At the Solidarity monument in Gdasnk, Poland, there are figures of three icons: Lech Walesa, Pope John Paul II, and Czeslaw Milosz.
Does that help you understand the monumental importance and achievement of this truly great man?
Here's Patricia Sullivan's Washington Post obituary, which appeared last Sunday:
Polish Poet Czeslaw Milosz, 93, Dies
Nobel laureate Czeslaw Milosz, 93, one of the major poets of the violent 20th century whose unflinching view of man's inhumanity was tempered by his love of the world's beauty, died Aug. 14 at his home in Krakow, Poland.
No exact cause of death was reported.
His assistant told the Associated Press: "It's death, simply death. It was his time - he was 93."
His life, forged from the start in the crucible of Russia and Eastern Europe, straddled the chaos and the cataclysms of the century.
He spent 30 years in self-imposed exile in France and the United States but returned to Poland in 1989 after the overthrow of Communist rule.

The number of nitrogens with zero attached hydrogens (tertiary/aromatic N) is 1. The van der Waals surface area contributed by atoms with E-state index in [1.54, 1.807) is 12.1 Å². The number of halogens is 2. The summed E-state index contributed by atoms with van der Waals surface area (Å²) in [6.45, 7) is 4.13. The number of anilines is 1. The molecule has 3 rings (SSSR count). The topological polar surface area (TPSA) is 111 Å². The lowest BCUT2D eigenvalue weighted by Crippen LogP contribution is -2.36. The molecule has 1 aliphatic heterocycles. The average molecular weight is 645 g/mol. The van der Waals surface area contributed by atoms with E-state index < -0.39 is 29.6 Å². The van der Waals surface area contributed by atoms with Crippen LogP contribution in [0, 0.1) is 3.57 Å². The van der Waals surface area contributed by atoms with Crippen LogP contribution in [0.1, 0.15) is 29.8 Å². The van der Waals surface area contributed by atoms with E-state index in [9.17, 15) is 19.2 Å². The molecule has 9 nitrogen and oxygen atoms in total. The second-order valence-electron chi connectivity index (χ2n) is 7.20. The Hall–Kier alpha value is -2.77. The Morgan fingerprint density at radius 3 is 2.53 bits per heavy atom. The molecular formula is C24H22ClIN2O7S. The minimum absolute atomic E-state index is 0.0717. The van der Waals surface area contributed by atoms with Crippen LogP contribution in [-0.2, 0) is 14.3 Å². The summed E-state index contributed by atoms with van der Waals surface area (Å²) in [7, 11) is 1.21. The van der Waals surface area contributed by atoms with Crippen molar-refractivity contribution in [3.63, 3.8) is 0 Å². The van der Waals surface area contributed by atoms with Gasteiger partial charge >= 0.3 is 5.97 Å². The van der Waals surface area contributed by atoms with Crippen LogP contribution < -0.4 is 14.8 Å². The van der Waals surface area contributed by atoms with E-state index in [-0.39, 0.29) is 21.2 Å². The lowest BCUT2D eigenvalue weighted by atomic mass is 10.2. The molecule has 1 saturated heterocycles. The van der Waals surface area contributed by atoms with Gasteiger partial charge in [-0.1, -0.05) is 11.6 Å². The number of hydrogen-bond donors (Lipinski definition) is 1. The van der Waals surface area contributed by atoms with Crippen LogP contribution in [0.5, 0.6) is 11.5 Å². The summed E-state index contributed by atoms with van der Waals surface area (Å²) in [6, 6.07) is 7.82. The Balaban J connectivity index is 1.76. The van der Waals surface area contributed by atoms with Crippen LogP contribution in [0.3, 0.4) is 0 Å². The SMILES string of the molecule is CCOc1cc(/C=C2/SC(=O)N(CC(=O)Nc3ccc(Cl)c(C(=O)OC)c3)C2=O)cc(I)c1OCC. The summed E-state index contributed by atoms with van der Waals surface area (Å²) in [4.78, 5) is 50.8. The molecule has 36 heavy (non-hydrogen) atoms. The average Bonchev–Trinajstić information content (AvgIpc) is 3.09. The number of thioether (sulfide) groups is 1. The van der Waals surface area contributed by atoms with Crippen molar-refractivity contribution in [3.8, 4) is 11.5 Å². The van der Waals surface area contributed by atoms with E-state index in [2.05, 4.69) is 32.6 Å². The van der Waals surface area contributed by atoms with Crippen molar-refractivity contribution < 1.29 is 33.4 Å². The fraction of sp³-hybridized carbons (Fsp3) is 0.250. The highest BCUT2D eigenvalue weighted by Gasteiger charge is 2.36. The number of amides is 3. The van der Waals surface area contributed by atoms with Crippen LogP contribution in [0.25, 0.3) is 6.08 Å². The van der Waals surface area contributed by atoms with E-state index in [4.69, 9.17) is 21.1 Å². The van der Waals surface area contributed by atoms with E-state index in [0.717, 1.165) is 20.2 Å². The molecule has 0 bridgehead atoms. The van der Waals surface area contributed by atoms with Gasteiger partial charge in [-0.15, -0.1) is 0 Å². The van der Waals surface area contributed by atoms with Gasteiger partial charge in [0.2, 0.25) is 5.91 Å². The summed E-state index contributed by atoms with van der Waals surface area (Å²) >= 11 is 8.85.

His poetry inspired his countrymen for decades before he won the 1980 Nobel Prize for literature, which made him one of the best-read poets in the United States.
"He is without question one of the heroic figures of 20th-century poetry, although 'heroic' was a mantle he shunned," said Robert Faggen, a literature professor at Claremont McKenna College who interviewed, studied and wrote about the poet.
"At the [Solidarity] monument in Gdansk, you have icons of three figures: Lech Walesa, Pope John Paul II and Milosz."
His work grappled ceaselessly with the religious and metaphysical paradox of how to live, and maintain one's faith, in a world of mass-scale suffering.
He insisted on detachment and irony.
"There is a very dark vision of the world in my work," he once told a Washington Post reporter, but he added that he was "a great partisan of human hope" due to his religious convictions.
He believed, he said, in "the passionate pursuit of the real."
Mr. Milosz was born in what is now Lithuania and raised on the battle lines of Russia during World War I.
His father built roads for the czarist army.
After the war, the family returned to its home town, which had become part of the Polish state. Mr. Milosz fought in the Resistance in World War II, living in occupied Warsaw and publishing anti-Nazi poetry in underground journals.
He entered the diplomatic corps of the fledgling Polish republic after the war, serving for a time as cultural attache in Washington.